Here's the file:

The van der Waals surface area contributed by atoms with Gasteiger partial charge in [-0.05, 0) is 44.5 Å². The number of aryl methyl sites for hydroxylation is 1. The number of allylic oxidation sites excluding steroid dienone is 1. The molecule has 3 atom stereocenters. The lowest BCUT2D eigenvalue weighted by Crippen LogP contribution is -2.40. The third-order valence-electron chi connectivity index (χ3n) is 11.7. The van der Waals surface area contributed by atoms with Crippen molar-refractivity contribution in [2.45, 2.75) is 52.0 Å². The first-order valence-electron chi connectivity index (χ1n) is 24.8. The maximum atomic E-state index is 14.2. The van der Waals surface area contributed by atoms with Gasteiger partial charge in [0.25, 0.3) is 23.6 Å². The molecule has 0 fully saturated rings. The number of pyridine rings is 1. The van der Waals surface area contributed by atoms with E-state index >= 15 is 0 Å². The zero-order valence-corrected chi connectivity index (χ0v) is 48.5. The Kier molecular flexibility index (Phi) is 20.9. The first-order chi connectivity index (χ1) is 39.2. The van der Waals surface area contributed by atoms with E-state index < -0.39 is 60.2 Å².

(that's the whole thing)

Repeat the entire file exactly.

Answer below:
The van der Waals surface area contributed by atoms with Gasteiger partial charge in [-0.05, 0) is 44.5 Å². The number of aryl methyl sites for hydroxylation is 1. The number of allylic oxidation sites excluding steroid dienone is 1. The molecule has 3 atom stereocenters. The lowest BCUT2D eigenvalue weighted by Crippen LogP contribution is -2.40. The third-order valence-electron chi connectivity index (χ3n) is 11.7. The van der Waals surface area contributed by atoms with Crippen molar-refractivity contribution in [2.45, 2.75) is 52.0 Å². The first-order valence-electron chi connectivity index (χ1n) is 24.8. The maximum atomic E-state index is 14.2. The van der Waals surface area contributed by atoms with Gasteiger partial charge in [0.25, 0.3) is 23.6 Å². The molecule has 0 fully saturated rings. The number of pyridine rings is 1. The van der Waals surface area contributed by atoms with E-state index >= 15 is 0 Å². The zero-order valence-corrected chi connectivity index (χ0v) is 48.5. The Kier molecular flexibility index (Phi) is 20.9. The first-order chi connectivity index (χ1) is 39.2. The van der Waals surface area contributed by atoms with E-state index < -0.39 is 60.2 Å².